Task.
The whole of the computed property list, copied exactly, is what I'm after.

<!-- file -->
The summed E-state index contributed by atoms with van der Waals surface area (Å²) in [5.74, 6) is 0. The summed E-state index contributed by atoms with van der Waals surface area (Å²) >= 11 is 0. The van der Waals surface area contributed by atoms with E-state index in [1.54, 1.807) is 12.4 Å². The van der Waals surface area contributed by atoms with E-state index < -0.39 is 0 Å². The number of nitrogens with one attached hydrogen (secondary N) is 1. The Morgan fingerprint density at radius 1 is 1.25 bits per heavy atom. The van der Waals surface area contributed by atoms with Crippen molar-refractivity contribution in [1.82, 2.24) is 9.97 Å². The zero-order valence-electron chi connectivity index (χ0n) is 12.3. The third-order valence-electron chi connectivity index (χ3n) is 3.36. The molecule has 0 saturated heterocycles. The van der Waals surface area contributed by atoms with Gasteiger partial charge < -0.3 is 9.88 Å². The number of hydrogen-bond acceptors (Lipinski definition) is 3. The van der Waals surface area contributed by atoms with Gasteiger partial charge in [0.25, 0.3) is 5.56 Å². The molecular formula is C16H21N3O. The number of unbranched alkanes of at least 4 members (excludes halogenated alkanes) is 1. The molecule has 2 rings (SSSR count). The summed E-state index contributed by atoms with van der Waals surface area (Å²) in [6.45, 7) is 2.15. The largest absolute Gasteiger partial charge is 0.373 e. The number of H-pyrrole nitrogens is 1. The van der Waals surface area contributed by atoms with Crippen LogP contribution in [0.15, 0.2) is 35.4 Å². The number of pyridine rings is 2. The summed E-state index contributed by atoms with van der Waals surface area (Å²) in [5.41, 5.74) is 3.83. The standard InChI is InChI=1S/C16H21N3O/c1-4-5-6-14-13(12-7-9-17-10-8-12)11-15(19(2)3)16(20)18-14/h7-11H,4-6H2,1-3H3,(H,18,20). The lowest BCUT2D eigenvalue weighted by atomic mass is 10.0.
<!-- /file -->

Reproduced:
The summed E-state index contributed by atoms with van der Waals surface area (Å²) in [5.74, 6) is 0. The summed E-state index contributed by atoms with van der Waals surface area (Å²) >= 11 is 0. The van der Waals surface area contributed by atoms with E-state index in [1.54, 1.807) is 12.4 Å². The van der Waals surface area contributed by atoms with E-state index < -0.39 is 0 Å². The number of nitrogens with one attached hydrogen (secondary N) is 1. The Morgan fingerprint density at radius 1 is 1.25 bits per heavy atom. The van der Waals surface area contributed by atoms with Crippen molar-refractivity contribution in [1.82, 2.24) is 9.97 Å². The zero-order valence-electron chi connectivity index (χ0n) is 12.3. The third-order valence-electron chi connectivity index (χ3n) is 3.36. The molecule has 0 saturated heterocycles. The van der Waals surface area contributed by atoms with Gasteiger partial charge < -0.3 is 9.88 Å². The number of hydrogen-bond acceptors (Lipinski definition) is 3. The van der Waals surface area contributed by atoms with Gasteiger partial charge in [0.25, 0.3) is 5.56 Å². The molecular formula is C16H21N3O. The number of unbranched alkanes of at least 4 members (excludes halogenated alkanes) is 1. The molecule has 2 rings (SSSR count). The summed E-state index contributed by atoms with van der Waals surface area (Å²) in [6.45, 7) is 2.15. The largest absolute Gasteiger partial charge is 0.373 e. The number of H-pyrrole nitrogens is 1. The van der Waals surface area contributed by atoms with Crippen LogP contribution in [0.15, 0.2) is 35.4 Å². The number of pyridine rings is 2. The summed E-state index contributed by atoms with van der Waals surface area (Å²) in [5.41, 5.74) is 3.83. The standard InChI is InChI=1S/C16H21N3O/c1-4-5-6-14-13(12-7-9-17-10-8-12)11-15(19(2)3)16(20)18-14/h7-11H,4-6H2,1-3H3,(H,18,20). The lowest BCUT2D eigenvalue weighted by atomic mass is 10.0.